[Liza] – meditative and calming.

[Mia] I agree. It’s very therapeutic.

In what ways are you taking action on sustainability?

[Mia] A lot of me being sustainable comes from actually being quite frugal. So there are certain things I haven’t bought in years, such as kitchen towel or clingfilm – I’ll just use a cloth or cover it with another bowl or plate. When I’m in London, I use apps like Karma, Olio or Too Good to Go. Karma and Too Good To Go allow you to buy leftover produce or goods from stores at a reduced price, so they’re great if you live in a busy city with lots of surplus food. Olio lets you give produce you won’t use to people in your community. For example, if you buy a bottle of cordial and try a little but don’t like it, you can put it on Olio, and someone from your community will come and pick it up. So those are great ways to shop more sustainably, tackle food waste and save money!

If you’re an international student, your friends will probably move around a lot. Everyone always has awkward bits of salt or some cling film or soap, etc., things that they don’t want to take with them. So you can always help them out by taking those, and it’s a perfect way to just keep things going around. I really think the best thing is to just try and make do with what you have and see how far you can go with one product.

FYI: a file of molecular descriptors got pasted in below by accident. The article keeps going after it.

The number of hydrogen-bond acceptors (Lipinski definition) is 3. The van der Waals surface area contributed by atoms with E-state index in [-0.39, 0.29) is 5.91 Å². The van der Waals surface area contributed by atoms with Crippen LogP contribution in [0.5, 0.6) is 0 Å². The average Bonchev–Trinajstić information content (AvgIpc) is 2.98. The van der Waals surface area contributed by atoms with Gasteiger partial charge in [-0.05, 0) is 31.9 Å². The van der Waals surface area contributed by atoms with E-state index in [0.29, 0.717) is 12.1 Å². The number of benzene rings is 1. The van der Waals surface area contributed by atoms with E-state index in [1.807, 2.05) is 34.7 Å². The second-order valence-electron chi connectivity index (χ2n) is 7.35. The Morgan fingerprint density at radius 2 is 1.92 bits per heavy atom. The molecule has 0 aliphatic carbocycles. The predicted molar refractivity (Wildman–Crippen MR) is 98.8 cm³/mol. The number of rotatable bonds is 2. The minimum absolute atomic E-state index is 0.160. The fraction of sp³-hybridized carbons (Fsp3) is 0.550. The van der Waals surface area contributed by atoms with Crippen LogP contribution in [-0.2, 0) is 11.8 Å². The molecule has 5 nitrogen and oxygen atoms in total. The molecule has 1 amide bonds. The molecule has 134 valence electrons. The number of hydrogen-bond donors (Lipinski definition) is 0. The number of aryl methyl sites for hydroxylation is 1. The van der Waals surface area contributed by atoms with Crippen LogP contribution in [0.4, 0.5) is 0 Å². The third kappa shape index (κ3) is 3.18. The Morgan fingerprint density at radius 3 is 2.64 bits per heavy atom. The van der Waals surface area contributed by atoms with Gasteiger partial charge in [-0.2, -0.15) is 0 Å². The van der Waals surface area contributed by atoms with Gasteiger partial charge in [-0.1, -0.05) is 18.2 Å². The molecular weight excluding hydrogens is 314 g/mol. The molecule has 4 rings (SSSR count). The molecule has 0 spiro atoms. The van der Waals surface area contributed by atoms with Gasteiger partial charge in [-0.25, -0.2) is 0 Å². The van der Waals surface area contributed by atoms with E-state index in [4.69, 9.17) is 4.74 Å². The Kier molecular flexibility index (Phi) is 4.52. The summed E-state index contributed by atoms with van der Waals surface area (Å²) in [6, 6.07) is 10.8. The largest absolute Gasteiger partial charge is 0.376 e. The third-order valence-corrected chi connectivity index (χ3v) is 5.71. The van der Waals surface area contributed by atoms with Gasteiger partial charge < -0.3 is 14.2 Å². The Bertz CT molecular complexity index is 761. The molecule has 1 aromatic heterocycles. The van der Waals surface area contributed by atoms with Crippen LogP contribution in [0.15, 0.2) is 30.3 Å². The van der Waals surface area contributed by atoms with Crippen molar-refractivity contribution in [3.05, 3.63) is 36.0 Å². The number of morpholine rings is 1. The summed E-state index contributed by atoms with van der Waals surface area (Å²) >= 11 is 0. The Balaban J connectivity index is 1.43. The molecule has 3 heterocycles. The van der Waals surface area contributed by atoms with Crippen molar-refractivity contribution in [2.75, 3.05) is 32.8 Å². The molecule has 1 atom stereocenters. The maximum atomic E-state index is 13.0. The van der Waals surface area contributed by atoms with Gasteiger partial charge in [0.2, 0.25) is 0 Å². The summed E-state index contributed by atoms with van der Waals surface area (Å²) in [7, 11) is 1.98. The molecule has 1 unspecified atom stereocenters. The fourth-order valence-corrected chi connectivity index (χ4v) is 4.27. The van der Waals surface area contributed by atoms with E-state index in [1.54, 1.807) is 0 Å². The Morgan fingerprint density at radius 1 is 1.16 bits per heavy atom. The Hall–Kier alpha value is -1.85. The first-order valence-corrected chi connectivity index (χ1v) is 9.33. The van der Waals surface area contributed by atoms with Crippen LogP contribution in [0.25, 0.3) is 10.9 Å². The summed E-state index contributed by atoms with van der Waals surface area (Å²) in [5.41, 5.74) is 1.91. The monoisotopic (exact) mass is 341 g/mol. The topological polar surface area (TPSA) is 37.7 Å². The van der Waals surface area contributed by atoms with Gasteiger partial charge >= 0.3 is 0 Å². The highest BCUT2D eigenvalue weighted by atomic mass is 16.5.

If you make one change, it inspires you to make another one, and another one and it keeps going. Take it slowly, and don’t bash yourself for using one piece of plastic sometimes because it will not be perfect. It’s the same with being vegan. I don’t think anyone should be forced to be vegan 100% of the time, and in many places, you just really can’t be vegan 100% of the time. So I just suggest that people be maybe 5% more sustainable than they were last week and then just keep increasing that number, in ways that are convenient for you.

I would add that with FUV, our goal is not to make people become vegan. We just hope that the bags will inspire you to have one plant-based dish a week and try new recipes. And when you try plant-based foods, don’t focus on how/if it’s similar to meat; approach it with curiosity and awe that we’re able to make some really creative foods. Like how on earth did someone think to mix tapioca starch and three flavourings together and make it taste like fish? It’s insane. Being curious and enjoying the process is the most important thing.

Can you recommend a resource (book, activist, documentary, social media account) for people who’d like to learn more?

[Liza] Ooh, ok, I have to say Ottolenghi. I mean, he’s like the God of vegetable cooking. So his recipes have been hugely inspiring for me and have allowed me to discover how to cook so many different vegetables.